Finally, this also just brought to my ancient phone a new lease of life. No new Android phone for me… and by the way, after synchronization, the Nokia 6280 screensaver just fails to start…. and the Vodafone VF541 needed a restart… Nothing is perfect.

Korganizer and Google Calendar on Kubuntu 9.10

These are the simplest instructions for making Kmail/Korganizer to syncronize with Google Calendar.

What we will achieve with this setup: Two things:

  • Events created online on the Goggle Calendar will appear on your Korganizer interface
  • Events that you create on Korganizer associated to the Google Calendar provider will appear online on Google Calendar Web site

Instructions:

I’m running Kubuntu 9.10 with the latest KDE 4.4 release available from the backports.

First, install the akonadi-kde-resources-googledata: sudo apt-get install akonadi-kde-resource-googledata

Then we need start the Akonadi Configuration application:  ALT-F2 to show the run window, and the write akonadi and then the suggested akonadi configuration command  should appear. Another way, is to open a shell session and run akonaditray and a blue globe sould appear on the System Tray. Right click and select configure.

On the configuration Window, select ADD.

You should have the Akonadi Google Calendar Resource and Google Contact Resource. If these resources do not appear, you need to restart Akonadi, just go to the other tab Akonadi Server Configuration and hit the restart button.

Add these sources to your list of  Akonadi Resources, and make sure that you configure your username and password correctly. A green icon next to the resource will show that connection to Google is active. Right after the setting of your username and password, a rapid text message will show the synchronization process is going on.

Next we will need to configure Korganizer.

Open it up and make sure that you can see the window Calendars: The next screenshot already shows the configured calendar sources:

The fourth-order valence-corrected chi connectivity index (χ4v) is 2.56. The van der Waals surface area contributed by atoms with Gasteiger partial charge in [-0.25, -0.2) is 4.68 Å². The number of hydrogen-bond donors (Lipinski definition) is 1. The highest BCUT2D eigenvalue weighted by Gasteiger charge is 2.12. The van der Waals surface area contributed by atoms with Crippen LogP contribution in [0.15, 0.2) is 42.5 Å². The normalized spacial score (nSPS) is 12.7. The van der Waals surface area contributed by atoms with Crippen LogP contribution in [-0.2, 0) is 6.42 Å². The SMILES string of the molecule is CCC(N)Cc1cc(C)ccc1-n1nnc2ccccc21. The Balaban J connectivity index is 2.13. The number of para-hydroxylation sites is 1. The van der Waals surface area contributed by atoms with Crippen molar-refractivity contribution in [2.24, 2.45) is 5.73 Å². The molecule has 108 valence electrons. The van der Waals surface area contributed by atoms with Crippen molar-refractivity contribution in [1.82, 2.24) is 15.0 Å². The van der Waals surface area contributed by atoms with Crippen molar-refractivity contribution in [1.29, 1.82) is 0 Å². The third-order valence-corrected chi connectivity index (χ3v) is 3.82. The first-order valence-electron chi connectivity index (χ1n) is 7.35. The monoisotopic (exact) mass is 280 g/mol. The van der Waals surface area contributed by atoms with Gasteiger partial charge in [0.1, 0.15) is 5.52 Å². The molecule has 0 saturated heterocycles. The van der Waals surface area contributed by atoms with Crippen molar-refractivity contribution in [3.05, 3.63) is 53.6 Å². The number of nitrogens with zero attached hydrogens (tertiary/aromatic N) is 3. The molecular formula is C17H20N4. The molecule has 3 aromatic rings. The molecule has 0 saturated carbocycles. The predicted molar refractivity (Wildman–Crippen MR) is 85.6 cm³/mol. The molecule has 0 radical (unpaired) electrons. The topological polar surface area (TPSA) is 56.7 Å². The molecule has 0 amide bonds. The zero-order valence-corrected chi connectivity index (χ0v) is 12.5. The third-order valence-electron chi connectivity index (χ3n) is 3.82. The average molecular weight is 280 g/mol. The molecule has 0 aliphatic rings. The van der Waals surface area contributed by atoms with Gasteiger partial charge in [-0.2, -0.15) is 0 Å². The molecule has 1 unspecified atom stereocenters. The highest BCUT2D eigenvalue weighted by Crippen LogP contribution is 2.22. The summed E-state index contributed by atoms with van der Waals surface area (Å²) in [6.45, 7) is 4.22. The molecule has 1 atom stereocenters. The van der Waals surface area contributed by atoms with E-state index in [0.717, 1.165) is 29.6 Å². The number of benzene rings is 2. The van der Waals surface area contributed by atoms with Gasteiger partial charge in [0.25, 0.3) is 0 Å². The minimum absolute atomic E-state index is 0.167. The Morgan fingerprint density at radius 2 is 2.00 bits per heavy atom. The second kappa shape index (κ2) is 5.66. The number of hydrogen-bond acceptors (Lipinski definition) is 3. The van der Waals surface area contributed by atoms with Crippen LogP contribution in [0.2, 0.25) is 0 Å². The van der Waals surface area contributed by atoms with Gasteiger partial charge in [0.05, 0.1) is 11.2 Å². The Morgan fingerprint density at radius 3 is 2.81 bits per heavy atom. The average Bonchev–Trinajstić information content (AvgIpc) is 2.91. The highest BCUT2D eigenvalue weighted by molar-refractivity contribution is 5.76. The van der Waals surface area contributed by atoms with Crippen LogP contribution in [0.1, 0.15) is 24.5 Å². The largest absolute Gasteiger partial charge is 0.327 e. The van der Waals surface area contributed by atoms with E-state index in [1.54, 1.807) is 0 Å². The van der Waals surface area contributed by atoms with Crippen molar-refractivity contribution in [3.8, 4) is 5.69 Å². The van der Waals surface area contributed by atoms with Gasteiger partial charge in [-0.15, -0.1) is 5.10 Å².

Press the green plus button, and select Akonadi.

On this window you can now add the sources that where configured previously on the akonadi configuration console. Give it a good name. In my case it’s Akonadi Resources, but if the only source is only the Google Calendar data, then a name like Google Calendar is good. This is because it will simplify the context menu for copying and moving, just like Copy -> Google Calendar instead of Copy -> Akonadi Resources like my case.

Add to this Akonadi Resource all the sources that you want to appear on Korganizer, namely the Google Calendar.

Press Ok, and that’s it.

All your Google Calendar Data should appear on your Korganizer.

For making an event from Korganizer  to appear on Gcal, just right click it and  select Copy or Move to the Akonadi Resource. then select the Google Calendar provider.

Thats’ it.

What we can do now:

Two things: Synchronize one way only the MS-Exchange Calendar with Korganizer. A nice solution is here: http://movingparts.net/2007/04/17/syncing-exchange-calendar-1-way-into-korganizerkontact/

Then (!) you can copy these events to Google Calendar… Cool

The other thing is to use OpenSync with akonadi to sync your mobile phone with Korganizer, but so far I haven’t try this.

HP PhotoSmart Premium 309g and Digikam printing settings

My settings for printing with digikam on this printer using standard photo paper (10×15) located on the photo paper tray):

  • Media Size: Photo borderless 4x6in (10x15cm)
  • Media source: Photo tray
  • Output mode: Color
  • Media Type: Photo Paper
  • Print Quality: High Resolution Photo
  • Orientation: Landscape for Horizontal pictures or portrait for vertical pictures

HP PhotoSmart Premium 309G and Kubuntu 9.10

My old and faithfull 7 year HP PSC1210 starting to do bad photo prints (bands) and so it was time for a replacement. HP support with the HPlip driver on Linux, namelly [K]ubuntu, make all other available printer brands  out of the equation for a replacement… This meant no Canon, no Epson, and so on. There are printers of these brands that do work with Linux, but never with of level of support that HP is providing right now. So HP it is. After much reading, I’ve chosen the HP PhotoSmart Premium 309G printer mainly because:

  • It has a wired network connection (RJ45). It also has Wireless and Bluetooth, but the network connection meant that my computer and my wife’s computer can share the printer, scanner(!!!) and the card reader.
  • It has 5 ink cartdriges.